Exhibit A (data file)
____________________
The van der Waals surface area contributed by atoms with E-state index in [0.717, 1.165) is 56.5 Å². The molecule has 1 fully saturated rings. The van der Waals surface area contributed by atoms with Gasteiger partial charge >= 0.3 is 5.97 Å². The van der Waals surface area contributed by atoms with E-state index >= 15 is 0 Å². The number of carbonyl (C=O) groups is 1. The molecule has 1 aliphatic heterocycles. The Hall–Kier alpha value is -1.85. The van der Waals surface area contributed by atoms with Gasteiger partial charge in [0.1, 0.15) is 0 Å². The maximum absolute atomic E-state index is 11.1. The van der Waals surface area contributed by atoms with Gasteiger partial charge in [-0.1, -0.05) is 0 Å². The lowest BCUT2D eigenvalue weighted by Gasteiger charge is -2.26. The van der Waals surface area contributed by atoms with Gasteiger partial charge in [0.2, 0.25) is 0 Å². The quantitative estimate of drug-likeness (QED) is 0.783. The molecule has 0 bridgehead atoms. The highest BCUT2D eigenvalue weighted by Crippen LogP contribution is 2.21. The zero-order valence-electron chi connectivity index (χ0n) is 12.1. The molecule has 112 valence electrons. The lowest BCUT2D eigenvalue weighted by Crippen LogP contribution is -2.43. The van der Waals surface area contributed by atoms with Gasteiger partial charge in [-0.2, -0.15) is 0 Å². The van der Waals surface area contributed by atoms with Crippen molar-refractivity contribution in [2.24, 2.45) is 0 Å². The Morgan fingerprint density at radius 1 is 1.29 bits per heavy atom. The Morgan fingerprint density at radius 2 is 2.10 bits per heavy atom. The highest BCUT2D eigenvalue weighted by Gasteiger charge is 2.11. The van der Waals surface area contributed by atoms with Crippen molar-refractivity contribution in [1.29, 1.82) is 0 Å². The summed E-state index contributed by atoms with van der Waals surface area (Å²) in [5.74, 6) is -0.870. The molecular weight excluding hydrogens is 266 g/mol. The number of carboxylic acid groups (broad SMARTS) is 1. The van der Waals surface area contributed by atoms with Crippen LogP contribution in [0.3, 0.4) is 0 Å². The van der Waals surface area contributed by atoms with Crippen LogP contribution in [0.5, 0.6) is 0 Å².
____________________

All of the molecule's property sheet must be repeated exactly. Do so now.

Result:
The van der Waals surface area contributed by atoms with E-state index in [0.717, 1.165) is 56.5 Å². The molecule has 1 fully saturated rings. The van der Waals surface area contributed by atoms with Gasteiger partial charge >= 0.3 is 5.97 Å². The van der Waals surface area contributed by atoms with E-state index >= 15 is 0 Å². The number of carbonyl (C=O) groups is 1. The molecule has 1 aliphatic heterocycles. The Hall–Kier alpha value is -1.85. The van der Waals surface area contributed by atoms with Gasteiger partial charge in [0.1, 0.15) is 0 Å². The maximum absolute atomic E-state index is 11.1. The van der Waals surface area contributed by atoms with Gasteiger partial charge in [-0.1, -0.05) is 0 Å². The lowest BCUT2D eigenvalue weighted by Gasteiger charge is -2.26. The van der Waals surface area contributed by atoms with Gasteiger partial charge in [0.2, 0.25) is 0 Å². The quantitative estimate of drug-likeness (QED) is 0.783. The molecule has 0 bridgehead atoms. The highest BCUT2D eigenvalue weighted by Crippen LogP contribution is 2.21. The zero-order valence-electron chi connectivity index (χ0n) is 12.1. The molecule has 112 valence electrons. The lowest BCUT2D eigenvalue weighted by Crippen LogP contribution is -2.43. The van der Waals surface area contributed by atoms with Gasteiger partial charge in [-0.2, -0.15) is 0 Å². The van der Waals surface area contributed by atoms with Crippen molar-refractivity contribution in [2.24, 2.45) is 0 Å². The Morgan fingerprint density at radius 1 is 1.29 bits per heavy atom. The Morgan fingerprint density at radius 2 is 2.10 bits per heavy atom. The highest BCUT2D eigenvalue weighted by Gasteiger charge is 2.11. The van der Waals surface area contributed by atoms with Crippen molar-refractivity contribution in [1.29, 1.82) is 0 Å². The summed E-state index contributed by atoms with van der Waals surface area (Å²) in [5.74, 6) is -0.870. The molecular weight excluding hydrogens is 266 g/mol. The number of carboxylic acid groups (broad SMARTS) is 1. The van der Waals surface area contributed by atoms with Crippen LogP contribution in [0.3, 0.4) is 0 Å². The van der Waals surface area contributed by atoms with Crippen LogP contribution in [0.5, 0.6) is 0 Å².